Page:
As IT security has evolved and improved during the past 20 years, one factor has remained the weakest link: humans. Whether through malicious actions or unintended behaviours, it’s people who are responsible for a large proportion of the data losses and disruptions that occur.
Human failings happen in a range of ways. The inadvertent sharing of a password can lead to an attacker gaining easy access to corporate systems, while opening an email attachment containing malicious code can have the same result.
Security issues can also arise from careless work practices. Sensitive customer data could be stored on an unencrypted laptop which is subsequently left in a taxi. Alternatively, files could be stolen when an employee logs into core systems from an airport lounge via an unsecured Wi-Fi network.
Faced with these issues, many organisations have taken the approach of adding additional security requirements for users to follow. These could range from requiring login passwords to be changed monthly or mandating that VPNs be used when working remotely. Alternatively, the policies might more tightly restrict access to certain data stores or disallow staff from installing anything but approved apps on their smartphones or notebook PCs.
However, such approaches are not always a success. Human nature is such that, if a barrier is placed in someone’s way, they’ll work hard to find a way around it. For this reason, as well as deploying new security measures it’s also vital to explain to staff members why the changes are being made.
They need to understand the benefits of adhering to the new requirements and be mindful of the ever-changing threat landscape in which their organisation operates. This can be achieved by having regular security briefing sessions at which both the threats and the measures needed to counter them are explained.
Such an approach is also likely to make staff members more proactive at spotting potential threats and reporting them to the security team. This could be a matter of identifying suspicious email attachments or unusual messages that don’t seem as though they have come from a legitimate source. A well-educated workforce can be once of the most effective security measures an organisation can create.
The role of the cloud
Another strategy that can help organisations overcome security threats that might be caused by humans is embracing the cloud. Indeed, since entering mainstream business usage, cloud platforms have become one of the biggest positive security game changers ever developed.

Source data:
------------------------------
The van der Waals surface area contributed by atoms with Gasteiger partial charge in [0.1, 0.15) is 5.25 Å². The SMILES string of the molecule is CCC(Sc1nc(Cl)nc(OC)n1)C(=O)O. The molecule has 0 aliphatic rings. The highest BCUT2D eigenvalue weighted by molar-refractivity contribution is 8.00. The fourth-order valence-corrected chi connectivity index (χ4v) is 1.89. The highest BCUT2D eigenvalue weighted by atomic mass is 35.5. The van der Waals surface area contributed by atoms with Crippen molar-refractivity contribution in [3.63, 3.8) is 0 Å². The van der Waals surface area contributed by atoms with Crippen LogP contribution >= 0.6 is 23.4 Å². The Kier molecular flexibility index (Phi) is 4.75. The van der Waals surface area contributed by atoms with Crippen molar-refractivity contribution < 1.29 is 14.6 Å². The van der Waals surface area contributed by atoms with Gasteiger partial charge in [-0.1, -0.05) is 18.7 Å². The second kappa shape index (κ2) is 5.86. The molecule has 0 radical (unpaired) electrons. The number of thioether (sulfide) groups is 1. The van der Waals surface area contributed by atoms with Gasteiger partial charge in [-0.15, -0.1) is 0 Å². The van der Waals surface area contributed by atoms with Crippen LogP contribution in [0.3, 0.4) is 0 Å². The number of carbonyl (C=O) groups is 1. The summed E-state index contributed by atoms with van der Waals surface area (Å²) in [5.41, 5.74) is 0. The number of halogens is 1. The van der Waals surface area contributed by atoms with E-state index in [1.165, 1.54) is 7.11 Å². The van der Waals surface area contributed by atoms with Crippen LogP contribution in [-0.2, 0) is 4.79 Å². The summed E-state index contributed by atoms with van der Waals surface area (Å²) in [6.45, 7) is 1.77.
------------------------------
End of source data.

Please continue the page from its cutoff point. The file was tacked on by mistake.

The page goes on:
Prior to the cloud, security professionals had to be very aware of how much data they were storing. The volume of security logs and other information had to be curtained to ensure the cost of storage did not put too much strain on IT department budgets.
Now, the economies of scale offered by cloud platforms have changed the game, radically lowering the cost of storage and allowing security teams to collect and retain vastly more data.
This change is significant as often the task of a security professional is to look for anomalies that could be indicators of fraudulent or criminal activity. In some ways, it is like a doctor trying to find cancerous cells among the billions of cells in the human body.
This ability to store vastly more information is particularly important when an organisation is faced with new developments such as the Internet of Things. IoT networks generate vast quantities of data and being able to store and sift through this data to identify potential security problems is vital.
Dismantling data silos
Coupled with this plentiful cloud storage resource is the rise of standardised data interchange formats such as JSON. This allows data from different sources to be more easily managed as a whole, reducing the workload for the security and improving the results achieved.
This compares with traditional security practices that would have involved dealing with data produced by separate devices, such as firewalls and antivirus tools. Now all data produced can be handled in a similar way, increasing the likelihood that potential problems will be identified.
Rather than juggling multiple data stores, security professionals can instead focus on looking for patterns in the vast amounts of data being collected.
This ability becomes even more important when you consider the increasingly interconnected nature of modern business. Organisational IT infrastructures are no longer islands but constantly share data with external parties. Thus, being able to efficiently and effectively monitor large volumes of data traffic and identify anomalies is vital.
To achieve this, it’s important for an organisation to thoroughly assess prospective external parties. It needs to be evident that the level of security protection they have in place is complementary to that being used internally.
By taking advantage of low-cost cloud platforms, making use of data interchange formats such as JSON and validating the strategies taken by key external partners, organisations can achieve improved levels of IT security while allowing staff to be as flexible and productive as possible. Rather than being the weakest link, humans can remain as an indispensable part of ongoing business growth.